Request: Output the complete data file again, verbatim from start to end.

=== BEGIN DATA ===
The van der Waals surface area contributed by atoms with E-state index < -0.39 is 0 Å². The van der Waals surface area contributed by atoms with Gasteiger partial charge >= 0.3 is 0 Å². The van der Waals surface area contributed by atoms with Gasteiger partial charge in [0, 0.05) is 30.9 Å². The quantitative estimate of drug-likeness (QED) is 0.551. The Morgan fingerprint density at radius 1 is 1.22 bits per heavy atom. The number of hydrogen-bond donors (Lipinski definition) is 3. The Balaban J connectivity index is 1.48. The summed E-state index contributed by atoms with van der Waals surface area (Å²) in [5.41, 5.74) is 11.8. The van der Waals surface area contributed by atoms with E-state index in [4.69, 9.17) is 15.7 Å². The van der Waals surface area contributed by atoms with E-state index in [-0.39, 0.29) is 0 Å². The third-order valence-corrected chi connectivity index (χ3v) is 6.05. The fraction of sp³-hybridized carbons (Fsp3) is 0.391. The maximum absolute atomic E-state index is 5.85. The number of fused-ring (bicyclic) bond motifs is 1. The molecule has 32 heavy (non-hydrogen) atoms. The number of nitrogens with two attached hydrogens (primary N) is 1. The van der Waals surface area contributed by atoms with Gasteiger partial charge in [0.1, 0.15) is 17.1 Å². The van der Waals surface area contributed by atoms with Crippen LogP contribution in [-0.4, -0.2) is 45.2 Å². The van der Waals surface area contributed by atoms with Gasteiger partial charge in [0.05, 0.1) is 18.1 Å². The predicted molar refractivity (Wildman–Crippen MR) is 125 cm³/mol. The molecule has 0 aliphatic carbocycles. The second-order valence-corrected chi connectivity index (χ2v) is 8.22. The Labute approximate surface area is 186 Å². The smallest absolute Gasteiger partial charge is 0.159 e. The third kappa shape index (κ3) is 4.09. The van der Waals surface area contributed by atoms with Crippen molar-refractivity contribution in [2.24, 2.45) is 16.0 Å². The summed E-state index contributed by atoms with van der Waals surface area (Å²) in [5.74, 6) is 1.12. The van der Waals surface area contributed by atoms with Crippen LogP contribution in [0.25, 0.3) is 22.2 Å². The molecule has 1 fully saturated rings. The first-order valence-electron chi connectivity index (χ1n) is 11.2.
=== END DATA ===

The van der Waals surface area contributed by atoms with E-state index < -0.39 is 0 Å². The van der Waals surface area contributed by atoms with Gasteiger partial charge >= 0.3 is 0 Å². The van der Waals surface area contributed by atoms with Gasteiger partial charge in [0, 0.05) is 30.9 Å². The quantitative estimate of drug-likeness (QED) is 0.551. The Morgan fingerprint density at radius 1 is 1.22 bits per heavy atom. The number of hydrogen-bond donors (Lipinski definition) is 3. The Balaban J connectivity index is 1.48. The summed E-state index contributed by atoms with van der Waals surface area (Å²) in [5.41, 5.74) is 11.8. The van der Waals surface area contributed by atoms with E-state index in [4.69, 9.17) is 15.7 Å². The van der Waals surface area contributed by atoms with E-state index in [-0.39, 0.29) is 0 Å². The third-order valence-corrected chi connectivity index (χ3v) is 6.05. The fraction of sp³-hybridized carbons (Fsp3) is 0.391. The maximum absolute atomic E-state index is 5.85. The number of fused-ring (bicyclic) bond motifs is 1. The molecule has 32 heavy (non-hydrogen) atoms. The number of nitrogens with two attached hydrogens (primary N) is 1. The van der Waals surface area contributed by atoms with Gasteiger partial charge in [0.1, 0.15) is 17.1 Å². The van der Waals surface area contributed by atoms with Crippen LogP contribution in [-0.4, -0.2) is 45.2 Å². The van der Waals surface area contributed by atoms with Gasteiger partial charge in [0.05, 0.1) is 18.1 Å². The predicted molar refractivity (Wildman–Crippen MR) is 125 cm³/mol. The molecule has 0 aliphatic carbocycles. The second-order valence-corrected chi connectivity index (χ2v) is 8.22. The Labute approximate surface area is 186 Å². The smallest absolute Gasteiger partial charge is 0.159 e. The third kappa shape index (κ3) is 4.09. The van der Waals surface area contributed by atoms with Crippen molar-refractivity contribution in [2.24, 2.45) is 16.0 Å². The summed E-state index contributed by atoms with van der Waals surface area (Å²) in [5.74, 6) is 1.12. The van der Waals surface area contributed by atoms with Crippen LogP contribution in [0.25, 0.3) is 22.2 Å². The molecule has 1 fully saturated rings. The first-order valence-electron chi connectivity index (χ1n) is 11.2.